Tuesday, March 21, 2017

FilmOn Ruling Reversed

Eriq Gardner reports on a judicial reversal of the ruling that favored FilmOn over broadcasters, "holding that a service that captures copyrighted works broadcast over the air, and then retransmits them to paying subscribers over the Internet without the consent of copyright holders, is not a 'cable system' eligible for a compulsory license."

PSA Power

Robert Klara marks 75 years of the Ad Council by detailing how it used PSAs to push for social change.

Agnes Nixon's Story

Ellen Gray profiles the late soap opera legend Agnes Nixon, who has a memoir coming out.

BBC Brexit Bias

British conservatives are accusing the BBC of anti-Brexit bias.

Carmichael's Show N-Word

NBC's The Carmichael Show will air an episode featuring use of the "n-word" this summer.

Hulu Testing NBC Channels

Lucas Shaw reports testing evidence indicating that Hulu's TV service will include NBC cable channels, with NBC as the lone major broadcast network holdout thus far.

Paramount Channel Launches in Middle East

Viacom will launch the Paramount Channel in the Middle East and North Africa next month, along with a NickToons linear channel and a Teen Nick SVOD channel.

The Struggle of Small Channels

Shalini Ramachandran and Keach Hagey cover the shrinking of bundles as small, underperforming channels die off, but note that cable bills aren't getting correspondingly smaller. And Cynthia Littleton and Daniel Holloway cover a similar topic with addition of a fantastic chart that lists the carriage fees and viewer figures for a slew of cable channels.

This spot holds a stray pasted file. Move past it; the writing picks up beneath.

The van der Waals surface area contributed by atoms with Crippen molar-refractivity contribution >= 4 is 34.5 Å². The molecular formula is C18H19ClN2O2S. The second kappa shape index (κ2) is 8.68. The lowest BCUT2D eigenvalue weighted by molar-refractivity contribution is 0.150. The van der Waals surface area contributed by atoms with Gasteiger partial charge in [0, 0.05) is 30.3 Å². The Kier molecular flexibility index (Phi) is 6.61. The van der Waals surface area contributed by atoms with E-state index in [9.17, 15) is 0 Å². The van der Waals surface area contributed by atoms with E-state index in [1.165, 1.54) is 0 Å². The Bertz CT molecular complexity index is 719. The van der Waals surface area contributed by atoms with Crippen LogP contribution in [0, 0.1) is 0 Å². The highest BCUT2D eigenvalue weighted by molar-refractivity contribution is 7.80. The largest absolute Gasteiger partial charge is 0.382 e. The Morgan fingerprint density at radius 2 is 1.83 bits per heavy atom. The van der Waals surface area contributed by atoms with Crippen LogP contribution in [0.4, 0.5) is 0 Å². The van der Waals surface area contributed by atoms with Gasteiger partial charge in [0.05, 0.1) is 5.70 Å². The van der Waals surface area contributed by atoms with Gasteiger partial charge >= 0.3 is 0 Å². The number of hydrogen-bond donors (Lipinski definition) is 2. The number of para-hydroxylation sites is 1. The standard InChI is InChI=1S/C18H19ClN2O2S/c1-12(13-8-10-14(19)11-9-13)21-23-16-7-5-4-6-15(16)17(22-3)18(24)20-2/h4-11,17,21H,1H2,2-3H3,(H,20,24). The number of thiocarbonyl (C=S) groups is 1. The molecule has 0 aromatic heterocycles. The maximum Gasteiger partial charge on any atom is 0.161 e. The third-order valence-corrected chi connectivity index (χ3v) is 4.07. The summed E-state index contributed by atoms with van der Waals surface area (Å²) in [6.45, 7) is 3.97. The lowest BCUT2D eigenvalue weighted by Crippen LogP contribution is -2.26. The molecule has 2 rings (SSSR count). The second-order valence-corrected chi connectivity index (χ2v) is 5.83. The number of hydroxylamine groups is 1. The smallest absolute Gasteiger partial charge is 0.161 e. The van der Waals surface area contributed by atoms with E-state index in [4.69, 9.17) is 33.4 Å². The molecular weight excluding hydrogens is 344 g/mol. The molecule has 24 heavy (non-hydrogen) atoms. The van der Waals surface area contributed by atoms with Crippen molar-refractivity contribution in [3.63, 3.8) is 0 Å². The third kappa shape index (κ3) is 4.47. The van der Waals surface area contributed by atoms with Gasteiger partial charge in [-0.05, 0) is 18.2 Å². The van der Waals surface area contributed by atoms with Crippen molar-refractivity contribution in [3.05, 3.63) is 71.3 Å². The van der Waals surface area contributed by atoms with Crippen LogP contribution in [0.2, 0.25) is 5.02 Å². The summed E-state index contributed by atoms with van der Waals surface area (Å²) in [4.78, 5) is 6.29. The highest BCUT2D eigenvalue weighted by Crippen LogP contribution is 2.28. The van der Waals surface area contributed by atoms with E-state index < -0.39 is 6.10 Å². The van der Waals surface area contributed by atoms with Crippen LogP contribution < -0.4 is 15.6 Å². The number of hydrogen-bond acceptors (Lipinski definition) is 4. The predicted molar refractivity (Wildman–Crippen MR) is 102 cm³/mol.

Writers Strike?

Jonathan Handel explains what's on the negotiating table as WGA and AMPTP representatives try to avoid a writers strike.

MGM Snapchat Shows

MGM Television has announced it will produce original series for Snapchat.

YouTube Controversy

YouTube is under fire for filtering out LGTQ videos via a "family-friendly" restricted mode. YouTube has announced it's trying to fix the situation.

Trump Stuff

Jason Lynch covers the renaissance of late night comedy in the age of Trump, and Giovanni Russonello summarizes recent Trump bits on late night, including the return of Colbert's conservative alter ego. Donald Trump Jr. on Twitter praised a Jimmy Fallon bit about him.

Brian Steinberg talks with the Morning Joe team about covering Trump. McKay Coppins is vexed by how the POTUS Twitter account distorted yesterday's James Comey hearing in its live-tweets, while Fox News has reportedly pulled Andrew Napolitano from the air over his unsupported British spying allegations.

New Muppet

Sesame Street is adding a muppet with autism to the show.

March Madness Ratings

Ratings for the NCAA basketball tourney have been stellar.

Renewals

Shades of Blue is getting a third season, while Big Bang Theory has been renewed for two seasons.

Sitcom Value

Jason Lynch reports on a new CBS/Nielsen study touting that sitcoms offer the biggest return on advertising investment.

Netflix News